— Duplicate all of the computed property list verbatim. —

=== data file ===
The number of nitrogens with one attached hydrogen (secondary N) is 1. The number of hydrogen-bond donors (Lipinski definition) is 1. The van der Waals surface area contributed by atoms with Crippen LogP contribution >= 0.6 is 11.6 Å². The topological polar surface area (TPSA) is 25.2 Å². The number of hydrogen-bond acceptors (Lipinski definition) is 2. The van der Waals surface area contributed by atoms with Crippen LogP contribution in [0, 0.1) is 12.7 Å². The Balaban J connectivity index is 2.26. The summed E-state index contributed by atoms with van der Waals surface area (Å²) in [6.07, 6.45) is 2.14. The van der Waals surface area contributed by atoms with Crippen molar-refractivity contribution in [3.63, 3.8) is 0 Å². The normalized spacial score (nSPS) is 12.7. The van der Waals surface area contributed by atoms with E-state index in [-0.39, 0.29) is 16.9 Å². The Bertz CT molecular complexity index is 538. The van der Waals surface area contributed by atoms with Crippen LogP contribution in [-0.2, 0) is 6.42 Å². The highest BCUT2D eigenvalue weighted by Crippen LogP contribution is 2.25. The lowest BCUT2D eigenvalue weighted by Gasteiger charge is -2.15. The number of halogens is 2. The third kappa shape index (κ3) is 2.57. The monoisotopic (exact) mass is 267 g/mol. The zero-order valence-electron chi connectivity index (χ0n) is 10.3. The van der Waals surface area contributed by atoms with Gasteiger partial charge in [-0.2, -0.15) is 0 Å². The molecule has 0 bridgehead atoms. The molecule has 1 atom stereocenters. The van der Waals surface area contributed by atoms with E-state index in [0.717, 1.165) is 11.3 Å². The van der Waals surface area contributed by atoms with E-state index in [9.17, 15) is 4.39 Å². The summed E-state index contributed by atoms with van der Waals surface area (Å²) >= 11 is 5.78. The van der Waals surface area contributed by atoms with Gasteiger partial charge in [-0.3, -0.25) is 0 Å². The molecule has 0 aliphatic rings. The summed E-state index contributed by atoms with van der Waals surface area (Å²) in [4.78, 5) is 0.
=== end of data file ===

The number of nitrogens with one attached hydrogen (secondary N) is 1. The number of hydrogen-bond donors (Lipinski definition) is 1. The van der Waals surface area contributed by atoms with Crippen LogP contribution >= 0.6 is 11.6 Å². The topological polar surface area (TPSA) is 25.2 Å². The number of hydrogen-bond acceptors (Lipinski definition) is 2. The van der Waals surface area contributed by atoms with Crippen LogP contribution in [0, 0.1) is 12.7 Å². The Balaban J connectivity index is 2.26. The summed E-state index contributed by atoms with van der Waals surface area (Å²) in [6.07, 6.45) is 2.14. The van der Waals surface area contributed by atoms with Crippen molar-refractivity contribution in [3.63, 3.8) is 0 Å². The normalized spacial score (nSPS) is 12.7. The van der Waals surface area contributed by atoms with E-state index in [-0.39, 0.29) is 16.9 Å². The Bertz CT molecular complexity index is 538. The van der Waals surface area contributed by atoms with Crippen LogP contribution in [-0.2, 0) is 6.42 Å². The highest BCUT2D eigenvalue weighted by Crippen LogP contribution is 2.25. The lowest BCUT2D eigenvalue weighted by Gasteiger charge is -2.15. The number of halogens is 2. The third kappa shape index (κ3) is 2.57. The monoisotopic (exact) mass is 267 g/mol. The zero-order valence-electron chi connectivity index (χ0n) is 10.3. The van der Waals surface area contributed by atoms with Gasteiger partial charge in [-0.2, -0.15) is 0 Å². The molecule has 0 bridgehead atoms. The molecule has 1 atom stereocenters. The van der Waals surface area contributed by atoms with E-state index in [0.717, 1.165) is 11.3 Å². The van der Waals surface area contributed by atoms with E-state index in [9.17, 15) is 4.39 Å². The summed E-state index contributed by atoms with van der Waals surface area (Å²) >= 11 is 5.78. The van der Waals surface area contributed by atoms with Gasteiger partial charge in [-0.3, -0.25) is 0 Å². The molecule has 0 aliphatic rings. The summed E-state index contributed by atoms with van der Waals surface area (Å²) in [4.78, 5) is 0.